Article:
“I don’t know. But it seems like it’s getting stronger.” I opened the lightweight door to the cellar stairs and descended part way.
“I think it’s coming from where the furnace is,” M insisted, her voice now charged with real concern. “Do you think it’s gas?” And before I could answer: “I’m taking Gus out of here.”
While I went down the stairs and made a futile search (what was I looking for? Isn’t natural gas invisible?), M called Orange & Rockland, the gas company, and conveyed that there was an odor from where the gas main entered our house, and that it smelled vaguely of skunk, but didn’t have that pungent, sweet-sour finish of skunk, and that we’d been in the house for less than a week, and though we’d had it inspected, we couldn’t be sure it was safe. By the time she was off the phone, I had G bundled up, and she took him out to the curb across the street to wait for the gas man.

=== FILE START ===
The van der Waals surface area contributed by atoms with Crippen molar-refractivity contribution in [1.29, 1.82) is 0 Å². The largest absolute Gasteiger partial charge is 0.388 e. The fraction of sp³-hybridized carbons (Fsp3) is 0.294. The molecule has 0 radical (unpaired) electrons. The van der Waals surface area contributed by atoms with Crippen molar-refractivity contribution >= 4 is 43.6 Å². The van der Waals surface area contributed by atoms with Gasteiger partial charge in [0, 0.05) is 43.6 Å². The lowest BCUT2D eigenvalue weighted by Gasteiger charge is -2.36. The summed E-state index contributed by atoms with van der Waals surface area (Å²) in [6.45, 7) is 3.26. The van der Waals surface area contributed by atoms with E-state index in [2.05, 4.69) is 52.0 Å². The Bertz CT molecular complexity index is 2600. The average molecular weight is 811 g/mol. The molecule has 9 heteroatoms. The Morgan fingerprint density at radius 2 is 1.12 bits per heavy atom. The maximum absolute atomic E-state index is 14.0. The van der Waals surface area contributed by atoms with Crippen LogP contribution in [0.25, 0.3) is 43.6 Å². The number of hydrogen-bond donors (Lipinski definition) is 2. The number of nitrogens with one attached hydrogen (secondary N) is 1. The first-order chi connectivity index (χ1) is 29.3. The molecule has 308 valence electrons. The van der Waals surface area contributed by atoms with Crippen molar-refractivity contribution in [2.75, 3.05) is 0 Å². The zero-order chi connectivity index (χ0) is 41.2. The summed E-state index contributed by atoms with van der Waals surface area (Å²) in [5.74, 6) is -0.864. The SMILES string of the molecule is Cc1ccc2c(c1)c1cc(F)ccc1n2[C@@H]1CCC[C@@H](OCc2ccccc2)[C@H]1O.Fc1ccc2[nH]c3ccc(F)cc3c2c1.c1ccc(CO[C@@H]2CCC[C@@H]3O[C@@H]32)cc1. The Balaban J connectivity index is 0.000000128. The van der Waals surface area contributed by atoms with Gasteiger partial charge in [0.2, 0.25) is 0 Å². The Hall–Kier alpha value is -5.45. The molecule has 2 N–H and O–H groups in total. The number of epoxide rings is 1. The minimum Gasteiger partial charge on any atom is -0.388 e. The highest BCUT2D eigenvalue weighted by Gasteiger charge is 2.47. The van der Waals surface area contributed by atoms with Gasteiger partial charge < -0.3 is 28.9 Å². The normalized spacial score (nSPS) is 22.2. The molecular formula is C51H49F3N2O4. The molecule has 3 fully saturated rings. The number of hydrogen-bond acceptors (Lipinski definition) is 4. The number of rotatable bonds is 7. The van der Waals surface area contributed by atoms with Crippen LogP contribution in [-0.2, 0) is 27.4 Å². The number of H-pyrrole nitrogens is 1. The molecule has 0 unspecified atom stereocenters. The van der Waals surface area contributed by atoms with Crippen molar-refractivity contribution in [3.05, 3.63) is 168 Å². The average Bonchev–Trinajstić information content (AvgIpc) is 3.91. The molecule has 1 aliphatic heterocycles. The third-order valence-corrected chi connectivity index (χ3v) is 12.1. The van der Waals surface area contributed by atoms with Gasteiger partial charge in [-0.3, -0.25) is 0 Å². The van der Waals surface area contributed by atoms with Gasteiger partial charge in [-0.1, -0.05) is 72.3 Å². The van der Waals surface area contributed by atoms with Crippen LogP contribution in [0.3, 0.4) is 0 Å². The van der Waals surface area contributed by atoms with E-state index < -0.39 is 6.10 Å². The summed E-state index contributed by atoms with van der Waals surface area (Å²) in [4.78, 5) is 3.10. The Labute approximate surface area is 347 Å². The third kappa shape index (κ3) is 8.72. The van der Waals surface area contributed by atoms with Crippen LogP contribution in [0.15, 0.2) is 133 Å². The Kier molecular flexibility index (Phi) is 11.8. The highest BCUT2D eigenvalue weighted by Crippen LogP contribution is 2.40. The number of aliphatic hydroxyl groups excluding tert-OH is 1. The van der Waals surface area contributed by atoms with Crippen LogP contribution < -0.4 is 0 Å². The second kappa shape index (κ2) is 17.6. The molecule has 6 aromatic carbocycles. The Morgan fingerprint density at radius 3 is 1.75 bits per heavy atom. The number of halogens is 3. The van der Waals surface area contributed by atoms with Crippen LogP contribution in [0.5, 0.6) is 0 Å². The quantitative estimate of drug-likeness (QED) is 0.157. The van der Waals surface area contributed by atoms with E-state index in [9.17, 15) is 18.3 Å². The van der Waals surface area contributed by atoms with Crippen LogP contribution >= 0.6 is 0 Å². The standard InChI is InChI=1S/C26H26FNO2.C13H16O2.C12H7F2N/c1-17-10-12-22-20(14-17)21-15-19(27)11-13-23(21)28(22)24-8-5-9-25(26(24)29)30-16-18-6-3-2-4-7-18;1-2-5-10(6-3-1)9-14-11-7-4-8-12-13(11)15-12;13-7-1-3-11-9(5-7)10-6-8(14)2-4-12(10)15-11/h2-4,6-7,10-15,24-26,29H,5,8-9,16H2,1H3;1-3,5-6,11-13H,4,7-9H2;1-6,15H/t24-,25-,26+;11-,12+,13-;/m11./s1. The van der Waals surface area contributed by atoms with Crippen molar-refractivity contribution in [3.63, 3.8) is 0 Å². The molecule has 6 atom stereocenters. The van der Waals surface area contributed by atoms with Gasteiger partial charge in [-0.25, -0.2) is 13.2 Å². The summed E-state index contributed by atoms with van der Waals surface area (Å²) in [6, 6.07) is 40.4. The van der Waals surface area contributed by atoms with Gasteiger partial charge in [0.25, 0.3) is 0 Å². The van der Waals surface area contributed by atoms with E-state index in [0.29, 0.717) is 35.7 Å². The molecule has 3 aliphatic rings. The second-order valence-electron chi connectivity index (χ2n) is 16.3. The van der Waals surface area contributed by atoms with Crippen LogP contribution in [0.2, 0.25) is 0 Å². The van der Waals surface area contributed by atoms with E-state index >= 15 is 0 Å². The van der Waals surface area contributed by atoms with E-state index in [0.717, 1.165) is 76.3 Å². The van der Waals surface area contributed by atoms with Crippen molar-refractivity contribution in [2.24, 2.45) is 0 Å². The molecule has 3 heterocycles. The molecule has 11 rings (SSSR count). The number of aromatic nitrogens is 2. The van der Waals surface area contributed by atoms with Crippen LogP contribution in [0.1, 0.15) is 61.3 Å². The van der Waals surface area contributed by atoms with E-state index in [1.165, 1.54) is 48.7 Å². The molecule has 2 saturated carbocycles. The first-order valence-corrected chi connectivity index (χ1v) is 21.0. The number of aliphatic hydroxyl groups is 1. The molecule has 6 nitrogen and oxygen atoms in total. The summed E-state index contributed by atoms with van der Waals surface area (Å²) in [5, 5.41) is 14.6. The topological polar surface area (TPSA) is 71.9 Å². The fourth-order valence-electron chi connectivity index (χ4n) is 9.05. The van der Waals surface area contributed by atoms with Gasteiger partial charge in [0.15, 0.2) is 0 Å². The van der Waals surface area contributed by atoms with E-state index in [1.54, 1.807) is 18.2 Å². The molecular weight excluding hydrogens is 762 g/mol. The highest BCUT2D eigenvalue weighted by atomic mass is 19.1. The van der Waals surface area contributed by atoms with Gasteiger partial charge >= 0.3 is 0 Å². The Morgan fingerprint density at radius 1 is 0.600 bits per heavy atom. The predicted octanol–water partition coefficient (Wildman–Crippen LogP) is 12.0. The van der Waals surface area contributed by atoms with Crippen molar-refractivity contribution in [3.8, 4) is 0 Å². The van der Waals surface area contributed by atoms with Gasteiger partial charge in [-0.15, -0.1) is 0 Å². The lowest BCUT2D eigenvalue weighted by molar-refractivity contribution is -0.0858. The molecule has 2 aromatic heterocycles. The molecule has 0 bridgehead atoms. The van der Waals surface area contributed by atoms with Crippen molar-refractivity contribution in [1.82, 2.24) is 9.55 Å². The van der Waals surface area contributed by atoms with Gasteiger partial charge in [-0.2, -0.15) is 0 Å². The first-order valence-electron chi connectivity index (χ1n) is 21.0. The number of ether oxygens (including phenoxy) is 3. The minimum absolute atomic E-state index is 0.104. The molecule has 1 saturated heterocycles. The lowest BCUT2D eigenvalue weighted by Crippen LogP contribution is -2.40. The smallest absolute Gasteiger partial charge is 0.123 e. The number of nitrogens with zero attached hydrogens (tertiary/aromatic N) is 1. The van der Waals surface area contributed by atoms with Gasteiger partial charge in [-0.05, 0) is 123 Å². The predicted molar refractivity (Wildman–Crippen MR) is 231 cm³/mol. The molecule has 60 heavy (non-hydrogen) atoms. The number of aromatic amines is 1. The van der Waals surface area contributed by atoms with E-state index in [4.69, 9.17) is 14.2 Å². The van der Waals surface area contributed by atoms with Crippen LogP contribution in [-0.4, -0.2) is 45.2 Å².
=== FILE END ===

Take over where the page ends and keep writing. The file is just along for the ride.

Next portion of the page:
It being March, it was not warm out, and when I joined M and G out on the curb a few minutes later, I wished I’d pulled on something warmer. We were, right then, resigned that our new home might explode right before our eyes—that was the kind of week we were having, and we’ve seen enough movies—when out from under the porch came a very dusty, bedraggled, almost orange-yellow and black skunk.